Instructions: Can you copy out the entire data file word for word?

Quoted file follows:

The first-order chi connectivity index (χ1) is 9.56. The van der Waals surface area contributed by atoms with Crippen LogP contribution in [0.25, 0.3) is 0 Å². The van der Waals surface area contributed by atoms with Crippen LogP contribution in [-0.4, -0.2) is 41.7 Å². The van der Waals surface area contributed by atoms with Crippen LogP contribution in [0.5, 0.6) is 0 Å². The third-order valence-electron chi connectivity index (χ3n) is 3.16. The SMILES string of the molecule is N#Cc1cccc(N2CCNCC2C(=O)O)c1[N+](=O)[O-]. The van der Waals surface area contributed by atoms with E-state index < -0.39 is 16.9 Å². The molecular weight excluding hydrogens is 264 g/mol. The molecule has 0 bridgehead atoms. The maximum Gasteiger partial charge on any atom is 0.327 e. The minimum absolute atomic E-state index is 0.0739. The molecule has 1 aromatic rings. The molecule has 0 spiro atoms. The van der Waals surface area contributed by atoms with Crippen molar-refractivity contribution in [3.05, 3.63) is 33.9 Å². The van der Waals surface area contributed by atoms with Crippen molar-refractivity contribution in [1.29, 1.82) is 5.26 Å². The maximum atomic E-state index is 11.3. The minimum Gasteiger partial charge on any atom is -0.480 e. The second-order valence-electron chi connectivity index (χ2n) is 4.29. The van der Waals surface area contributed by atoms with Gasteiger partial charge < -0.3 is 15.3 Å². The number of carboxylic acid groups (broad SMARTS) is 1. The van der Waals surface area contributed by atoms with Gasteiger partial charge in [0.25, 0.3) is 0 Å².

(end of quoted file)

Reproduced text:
The first-order chi connectivity index (χ1) is 9.56. The van der Waals surface area contributed by atoms with Crippen LogP contribution in [0.25, 0.3) is 0 Å². The van der Waals surface area contributed by atoms with Crippen LogP contribution in [-0.4, -0.2) is 41.7 Å². The van der Waals surface area contributed by atoms with Crippen LogP contribution in [0.5, 0.6) is 0 Å². The third-order valence-electron chi connectivity index (χ3n) is 3.16. The SMILES string of the molecule is N#Cc1cccc(N2CCNCC2C(=O)O)c1[N+](=O)[O-]. The van der Waals surface area contributed by atoms with E-state index < -0.39 is 16.9 Å². The molecular weight excluding hydrogens is 264 g/mol. The molecule has 0 bridgehead atoms. The maximum Gasteiger partial charge on any atom is 0.327 e. The minimum absolute atomic E-state index is 0.0739. The molecule has 1 aromatic rings. The molecule has 0 spiro atoms. The van der Waals surface area contributed by atoms with Crippen molar-refractivity contribution in [3.05, 3.63) is 33.9 Å². The van der Waals surface area contributed by atoms with Crippen molar-refractivity contribution in [1.29, 1.82) is 5.26 Å². The maximum atomic E-state index is 11.3. The minimum Gasteiger partial charge on any atom is -0.480 e. The second-order valence-electron chi connectivity index (χ2n) is 4.29. The van der Waals surface area contributed by atoms with Gasteiger partial charge < -0.3 is 15.3 Å². The number of carboxylic acid groups (broad SMARTS) is 1. The van der Waals surface area contributed by atoms with Gasteiger partial charge in [0.25, 0.3) is 0 Å².